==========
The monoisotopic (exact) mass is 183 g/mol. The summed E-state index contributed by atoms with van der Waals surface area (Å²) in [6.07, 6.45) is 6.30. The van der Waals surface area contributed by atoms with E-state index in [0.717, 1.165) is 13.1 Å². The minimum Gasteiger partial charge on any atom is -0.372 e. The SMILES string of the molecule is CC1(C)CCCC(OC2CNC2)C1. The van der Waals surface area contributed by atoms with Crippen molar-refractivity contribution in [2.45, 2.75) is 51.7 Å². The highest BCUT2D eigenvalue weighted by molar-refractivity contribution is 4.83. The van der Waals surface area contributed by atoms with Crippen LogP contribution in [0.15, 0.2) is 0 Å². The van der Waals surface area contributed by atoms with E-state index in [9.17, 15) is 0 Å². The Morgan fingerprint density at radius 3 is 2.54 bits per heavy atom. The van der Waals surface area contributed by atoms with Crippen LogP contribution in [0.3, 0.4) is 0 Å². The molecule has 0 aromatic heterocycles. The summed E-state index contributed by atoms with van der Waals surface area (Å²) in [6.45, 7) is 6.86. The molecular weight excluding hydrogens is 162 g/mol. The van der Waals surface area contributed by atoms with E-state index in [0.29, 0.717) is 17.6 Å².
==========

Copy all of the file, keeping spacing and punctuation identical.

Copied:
The monoisotopic (exact) mass is 183 g/mol. The summed E-state index contributed by atoms with van der Waals surface area (Å²) in [6.07, 6.45) is 6.30. The van der Waals surface area contributed by atoms with E-state index in [0.717, 1.165) is 13.1 Å². The minimum Gasteiger partial charge on any atom is -0.372 e. The SMILES string of the molecule is CC1(C)CCCC(OC2CNC2)C1. The van der Waals surface area contributed by atoms with Crippen molar-refractivity contribution in [2.45, 2.75) is 51.7 Å². The highest BCUT2D eigenvalue weighted by molar-refractivity contribution is 4.83. The van der Waals surface area contributed by atoms with Crippen LogP contribution in [0.15, 0.2) is 0 Å². The van der Waals surface area contributed by atoms with E-state index in [9.17, 15) is 0 Å². The Morgan fingerprint density at radius 3 is 2.54 bits per heavy atom. The van der Waals surface area contributed by atoms with Crippen LogP contribution in [0.3, 0.4) is 0 Å². The molecule has 0 aromatic heterocycles. The summed E-state index contributed by atoms with van der Waals surface area (Å²) in [6.45, 7) is 6.86. The molecular weight excluding hydrogens is 162 g/mol. The van der Waals surface area contributed by atoms with E-state index in [0.29, 0.717) is 17.6 Å².